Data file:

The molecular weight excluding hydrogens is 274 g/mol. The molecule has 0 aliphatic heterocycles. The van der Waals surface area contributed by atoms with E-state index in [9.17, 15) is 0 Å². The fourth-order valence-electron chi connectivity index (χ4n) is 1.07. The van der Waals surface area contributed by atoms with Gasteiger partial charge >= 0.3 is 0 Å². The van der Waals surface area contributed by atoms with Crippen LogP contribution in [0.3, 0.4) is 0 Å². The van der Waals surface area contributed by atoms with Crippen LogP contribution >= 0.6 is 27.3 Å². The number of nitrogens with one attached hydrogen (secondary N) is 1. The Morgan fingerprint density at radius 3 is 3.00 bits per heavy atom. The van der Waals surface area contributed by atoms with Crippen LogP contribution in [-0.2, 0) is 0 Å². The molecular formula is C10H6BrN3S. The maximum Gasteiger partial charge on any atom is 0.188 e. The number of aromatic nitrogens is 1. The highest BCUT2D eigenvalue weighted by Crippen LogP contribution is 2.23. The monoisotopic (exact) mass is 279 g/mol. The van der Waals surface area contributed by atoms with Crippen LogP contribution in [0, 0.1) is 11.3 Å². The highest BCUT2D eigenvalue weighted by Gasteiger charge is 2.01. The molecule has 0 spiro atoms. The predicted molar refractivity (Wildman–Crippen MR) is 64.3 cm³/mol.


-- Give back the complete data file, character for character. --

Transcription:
The molecular weight excluding hydrogens is 274 g/mol. The molecule has 0 aliphatic heterocycles. The van der Waals surface area contributed by atoms with E-state index in [9.17, 15) is 0 Å². The fourth-order valence-electron chi connectivity index (χ4n) is 1.07. The van der Waals surface area contributed by atoms with Gasteiger partial charge >= 0.3 is 0 Å². The van der Waals surface area contributed by atoms with Crippen LogP contribution in [0.3, 0.4) is 0 Å². The van der Waals surface area contributed by atoms with Crippen LogP contribution >= 0.6 is 27.3 Å². The number of nitrogens with one attached hydrogen (secondary N) is 1. The Morgan fingerprint density at radius 3 is 3.00 bits per heavy atom. The van der Waals surface area contributed by atoms with Crippen LogP contribution in [-0.2, 0) is 0 Å². The molecular formula is C10H6BrN3S. The maximum Gasteiger partial charge on any atom is 0.188 e. The number of aromatic nitrogens is 1. The highest BCUT2D eigenvalue weighted by Crippen LogP contribution is 2.23. The monoisotopic (exact) mass is 279 g/mol. The van der Waals surface area contributed by atoms with Crippen LogP contribution in [0, 0.1) is 11.3 Å². The highest BCUT2D eigenvalue weighted by Gasteiger charge is 2.01. The molecule has 0 spiro atoms. The predicted molar refractivity (Wildman–Crippen MR) is 64.3 cm³/mol.